Humantay lake

We hiked 4+ miles today, with elevation change of 1200 ft., to reach 13,900 ft. at the lake.  The weather was spectacular - clear, sunny and with only a light wind.  During the hike, one of the local men performed an offering ceremony to his gods, and "cleansed" us and blessed us on our journeys.   We then had 3 condor sightings, so we felt that was an auspicious sign.


The blues and the greens in the lake were breathtaking, as well as the glacier above it.   I was kinda disappointed that the glacier just looked "dirty", rather than the icy blue you see in other places.

The edge of the glacier

The edge of the glacier

Another section of glacier

Another section of glacier

We were so lucky in our trekking group.  There are only 5 of us, besides the guide, while other groups we've seen have been 12-14!  The other couple are from Manchester, England and are in their late 60's.  They've been hiking all over the world, including the Dolomites (in Italy), Nepal and China.  Our fifth person is a single gal named Lisa from Texas, who is Steve's age.  The guide walks nice and slow uphill, and all of us are walking about the same speed - pretty well matched.  We were afraid that there'd be some 30-somethings who'd walk much faster, or get really bored with our pace.  No altitude issues for any of us, other than the expected panting up steep parts.  As I get pictures of the group from others, I'll post them.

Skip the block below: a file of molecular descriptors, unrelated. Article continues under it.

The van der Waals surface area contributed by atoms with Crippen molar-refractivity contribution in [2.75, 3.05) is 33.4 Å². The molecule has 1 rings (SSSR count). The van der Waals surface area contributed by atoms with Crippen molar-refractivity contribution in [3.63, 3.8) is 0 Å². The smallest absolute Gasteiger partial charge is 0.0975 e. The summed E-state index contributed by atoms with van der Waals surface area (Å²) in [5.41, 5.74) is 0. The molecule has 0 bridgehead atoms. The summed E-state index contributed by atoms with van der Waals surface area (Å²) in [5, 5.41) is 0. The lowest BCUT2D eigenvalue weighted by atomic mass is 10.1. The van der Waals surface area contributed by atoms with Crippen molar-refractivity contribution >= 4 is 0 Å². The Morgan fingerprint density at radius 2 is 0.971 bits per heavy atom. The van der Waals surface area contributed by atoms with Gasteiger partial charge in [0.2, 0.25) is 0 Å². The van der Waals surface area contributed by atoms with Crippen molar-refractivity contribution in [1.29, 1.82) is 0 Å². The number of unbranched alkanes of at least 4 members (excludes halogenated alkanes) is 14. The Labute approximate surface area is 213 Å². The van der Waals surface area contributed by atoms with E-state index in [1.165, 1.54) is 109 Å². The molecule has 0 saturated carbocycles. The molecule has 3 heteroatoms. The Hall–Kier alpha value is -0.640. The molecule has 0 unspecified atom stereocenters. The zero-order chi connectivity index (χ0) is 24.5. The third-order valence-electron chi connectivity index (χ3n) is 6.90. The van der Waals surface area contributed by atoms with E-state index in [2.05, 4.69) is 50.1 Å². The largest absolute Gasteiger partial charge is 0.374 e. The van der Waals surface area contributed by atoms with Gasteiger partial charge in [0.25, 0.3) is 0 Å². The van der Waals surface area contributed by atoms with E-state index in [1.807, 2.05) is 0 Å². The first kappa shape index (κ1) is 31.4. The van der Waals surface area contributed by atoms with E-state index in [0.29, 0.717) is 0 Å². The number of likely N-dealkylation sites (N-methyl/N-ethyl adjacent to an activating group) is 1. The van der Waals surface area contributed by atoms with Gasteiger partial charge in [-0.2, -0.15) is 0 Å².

The rocks around the lake were gorgeous in their striations of color. 


Steve finished the afternoon in the jacuzzi (with wild llamas grazing nearby) while I got a massage.  Tomorrow is our really big day, up and over Salkantay pass - hiking 8-9 hours!


Besides llamas, there are hummingbirds just outside the main gathering room window - a beautiful iridescent green one, and a giant one with an enormously long bill (unfortunately, couldn't get any pictures of him).